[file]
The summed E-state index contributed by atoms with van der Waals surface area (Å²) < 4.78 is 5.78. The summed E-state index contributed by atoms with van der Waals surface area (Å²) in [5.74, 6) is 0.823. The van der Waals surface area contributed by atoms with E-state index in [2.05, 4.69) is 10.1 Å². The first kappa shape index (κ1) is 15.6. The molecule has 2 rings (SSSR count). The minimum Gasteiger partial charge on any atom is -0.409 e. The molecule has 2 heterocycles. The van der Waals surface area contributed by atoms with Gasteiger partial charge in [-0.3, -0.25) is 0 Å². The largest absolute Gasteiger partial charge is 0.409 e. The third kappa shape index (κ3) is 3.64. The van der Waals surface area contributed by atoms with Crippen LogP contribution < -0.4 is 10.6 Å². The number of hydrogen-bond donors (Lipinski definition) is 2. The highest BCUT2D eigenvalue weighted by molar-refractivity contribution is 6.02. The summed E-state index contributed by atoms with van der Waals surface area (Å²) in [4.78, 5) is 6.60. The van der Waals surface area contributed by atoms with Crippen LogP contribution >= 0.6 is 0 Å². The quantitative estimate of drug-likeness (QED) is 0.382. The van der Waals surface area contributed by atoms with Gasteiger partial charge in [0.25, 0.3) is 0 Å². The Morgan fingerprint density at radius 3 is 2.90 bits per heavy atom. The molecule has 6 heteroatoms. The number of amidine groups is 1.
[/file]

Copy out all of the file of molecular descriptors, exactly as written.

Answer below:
The summed E-state index contributed by atoms with van der Waals surface area (Å²) < 4.78 is 5.78. The summed E-state index contributed by atoms with van der Waals surface area (Å²) in [5.74, 6) is 0.823. The van der Waals surface area contributed by atoms with E-state index in [2.05, 4.69) is 10.1 Å². The first kappa shape index (κ1) is 15.6. The molecule has 2 rings (SSSR count). The minimum Gasteiger partial charge on any atom is -0.409 e. The molecule has 2 heterocycles. The van der Waals surface area contributed by atoms with Gasteiger partial charge in [-0.3, -0.25) is 0 Å². The largest absolute Gasteiger partial charge is 0.409 e. The third kappa shape index (κ3) is 3.64. The van der Waals surface area contributed by atoms with Crippen LogP contribution < -0.4 is 10.6 Å². The number of hydrogen-bond donors (Lipinski definition) is 2. The highest BCUT2D eigenvalue weighted by molar-refractivity contribution is 6.02. The summed E-state index contributed by atoms with van der Waals surface area (Å²) in [4.78, 5) is 6.60. The van der Waals surface area contributed by atoms with Crippen LogP contribution >= 0.6 is 0 Å². The quantitative estimate of drug-likeness (QED) is 0.382. The van der Waals surface area contributed by atoms with Gasteiger partial charge in [0.25, 0.3) is 0 Å². The Morgan fingerprint density at radius 3 is 2.90 bits per heavy atom. The molecule has 6 heteroatoms. The number of amidine groups is 1.